Forum for Science, Industry and Business

Sponsored by:     3M 
Search our Site:

 

Teaching non-language courses in a foreign language improves language learning

05.10.2011
Students who in addition to their traditional German language courses are taught other courses in German end up with both a stronger vocabulary and a better communicative ability, according to a new doctoral thesis in German from the University of Gothenburg.
The increasing globalisation has led to a focus in school curriculums on communicative ability, a type of ability that can be improved in many ways. Most researchers agree that there is a strong link between the input students of a foreign language receive and their language production. It is also generally perceived that an authentic content helps boost students’ motivation, which indirectly may facilitate language learning.

CLIL (Content and Language Integrated Learning) is a method that is based on these principles. Karmen Terleviæ Johansson has studied how lower secondary students’ spoken German is developed when the subjects religion, civics, geography and history are taught in German too.

She assessed students’ vocabulary by having them tell a story based on the pictures in a well-known picture book and observing which communication strategies they implemented, for example when they could not think of the right word to use. She also analysed the students’ spoken English to see whether CLIL may have an indirect positive effect on their English skills as well.
‘The study points to a clear advantage for the CLIL students in all assessed aspects of vocabulary and communication strategies. They produced both longer and more varied stories than the students who were given only traditional German courses. One particularly strong finding was that the CLIL group ended up more homogenous in the sense that the differences between high- and low-performing students were smaller,’ says Terleviæ Johansson.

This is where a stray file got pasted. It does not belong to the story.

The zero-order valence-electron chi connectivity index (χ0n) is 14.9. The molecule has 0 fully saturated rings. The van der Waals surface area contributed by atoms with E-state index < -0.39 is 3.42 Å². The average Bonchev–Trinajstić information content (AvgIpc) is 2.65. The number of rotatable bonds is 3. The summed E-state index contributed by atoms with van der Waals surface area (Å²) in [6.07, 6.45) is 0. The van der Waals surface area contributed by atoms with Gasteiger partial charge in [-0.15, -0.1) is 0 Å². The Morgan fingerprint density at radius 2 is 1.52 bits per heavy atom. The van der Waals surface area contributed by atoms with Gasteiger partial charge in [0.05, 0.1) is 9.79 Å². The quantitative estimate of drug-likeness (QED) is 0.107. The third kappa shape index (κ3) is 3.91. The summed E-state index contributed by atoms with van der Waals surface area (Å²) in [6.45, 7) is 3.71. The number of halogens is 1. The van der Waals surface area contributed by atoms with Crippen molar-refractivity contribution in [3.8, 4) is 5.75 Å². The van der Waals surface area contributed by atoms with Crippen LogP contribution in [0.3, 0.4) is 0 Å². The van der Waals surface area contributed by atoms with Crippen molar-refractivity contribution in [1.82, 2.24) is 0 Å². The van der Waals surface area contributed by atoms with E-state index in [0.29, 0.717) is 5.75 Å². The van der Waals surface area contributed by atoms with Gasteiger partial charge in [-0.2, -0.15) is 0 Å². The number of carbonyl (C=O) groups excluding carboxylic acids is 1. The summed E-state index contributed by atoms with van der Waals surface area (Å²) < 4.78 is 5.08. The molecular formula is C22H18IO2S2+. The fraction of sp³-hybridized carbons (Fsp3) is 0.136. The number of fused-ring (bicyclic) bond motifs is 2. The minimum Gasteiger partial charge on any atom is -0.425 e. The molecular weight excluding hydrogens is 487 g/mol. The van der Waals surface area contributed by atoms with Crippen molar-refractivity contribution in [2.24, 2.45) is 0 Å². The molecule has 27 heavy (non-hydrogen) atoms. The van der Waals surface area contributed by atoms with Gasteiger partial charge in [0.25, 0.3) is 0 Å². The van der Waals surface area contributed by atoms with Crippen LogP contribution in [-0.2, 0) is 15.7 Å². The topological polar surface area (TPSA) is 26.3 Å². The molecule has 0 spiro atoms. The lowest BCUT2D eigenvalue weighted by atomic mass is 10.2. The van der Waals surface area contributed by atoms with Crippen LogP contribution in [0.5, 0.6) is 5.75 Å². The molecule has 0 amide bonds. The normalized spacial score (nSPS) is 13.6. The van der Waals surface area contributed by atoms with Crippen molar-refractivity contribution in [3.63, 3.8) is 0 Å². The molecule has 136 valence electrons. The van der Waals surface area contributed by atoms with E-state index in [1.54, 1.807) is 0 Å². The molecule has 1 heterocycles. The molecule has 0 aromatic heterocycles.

Her analysis of vocabulary frequency showed that CLIL students more commonly used functional words such as pronouns and conjunctions (an indication of more advanced language skills). They also replaced frequently used words with less frequently used words faster. These results were found for spoken English as well, suggesting that SPRINT in one language has positive effects also in other languages.

The most obvious differences were found in the students’ use of communicative strategies, where the CLIL students to a much greater extent implemented strategies based on their German skills. In contrast, the control group generally relied on strategies based on their native language Swedish, which means that they were less creative and less successful when communicating in German.

‘My results suggest that CLIL facilitates verbal communication skills in a second foreign language regardless of student type, including low-performers. The method seems to effectively tackle the increasing demand – in school and in society at large – for communicative ability in foreign languages other than English,’ says Terleviæ Johansson.

Karmen Terleviæ Johansson has a background as an upper secondary school teacher in English and German. Her doctoral thesis is part of a larger research project, the so-called Nödingeprojektet, where earlier studies on the effects of SPRINT on written production and listening and reading comprehension have found very positive results.

The thesis ” Erfolgreiches Deutschlernen durch CLIL? Zu Lexikon und Kommunikationsstrategien in mündlicher L3 schwedischer Schüler mit bilingualem Profil. (Successful German learning through CLIL? A study of lexicon and communication strategies in Swedish students’ oral L3 – written in German with an abstract in English)” has been successfully defended.

For further information, please contact: Karmen Terleviæ Johansson
Telephone: +46 (0)730 33 25 97
E-mail: karmen.johansson@sprak.gu.se

Helena Aaberg | idw
Further information:
http://hdl.handle.net/2077/26560
http://www.gu.se

More articles from Studies and Analyses:

nachricht Novel study underscores microbial individuality